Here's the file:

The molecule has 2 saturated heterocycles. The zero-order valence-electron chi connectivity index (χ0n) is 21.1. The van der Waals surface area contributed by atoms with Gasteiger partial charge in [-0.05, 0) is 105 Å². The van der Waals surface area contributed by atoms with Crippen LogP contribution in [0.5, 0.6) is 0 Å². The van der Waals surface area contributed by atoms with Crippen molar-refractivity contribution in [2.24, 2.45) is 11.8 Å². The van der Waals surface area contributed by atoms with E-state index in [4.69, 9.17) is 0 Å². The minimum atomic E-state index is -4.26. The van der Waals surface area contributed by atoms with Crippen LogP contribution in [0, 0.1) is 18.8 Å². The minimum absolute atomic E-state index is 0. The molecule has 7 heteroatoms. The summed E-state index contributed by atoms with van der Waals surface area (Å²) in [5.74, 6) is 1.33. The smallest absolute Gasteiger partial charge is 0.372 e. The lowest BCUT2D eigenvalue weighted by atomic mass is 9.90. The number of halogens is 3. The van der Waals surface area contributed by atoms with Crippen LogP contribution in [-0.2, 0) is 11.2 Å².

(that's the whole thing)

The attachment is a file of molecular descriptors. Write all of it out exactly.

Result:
The molecule has 2 saturated heterocycles. The zero-order valence-electron chi connectivity index (χ0n) is 21.1. The van der Waals surface area contributed by atoms with Gasteiger partial charge in [-0.05, 0) is 105 Å². The van der Waals surface area contributed by atoms with Crippen LogP contribution in [0.5, 0.6) is 0 Å². The van der Waals surface area contributed by atoms with Crippen molar-refractivity contribution in [2.24, 2.45) is 11.8 Å². The van der Waals surface area contributed by atoms with E-state index in [4.69, 9.17) is 0 Å². The minimum atomic E-state index is -4.26. The van der Waals surface area contributed by atoms with Crippen LogP contribution in [0, 0.1) is 18.8 Å². The minimum absolute atomic E-state index is 0. The molecule has 7 heteroatoms. The summed E-state index contributed by atoms with van der Waals surface area (Å²) in [5.74, 6) is 1.33. The smallest absolute Gasteiger partial charge is 0.372 e. The lowest BCUT2D eigenvalue weighted by atomic mass is 9.90. The number of halogens is 3. The van der Waals surface area contributed by atoms with Crippen LogP contribution in [-0.2, 0) is 11.2 Å².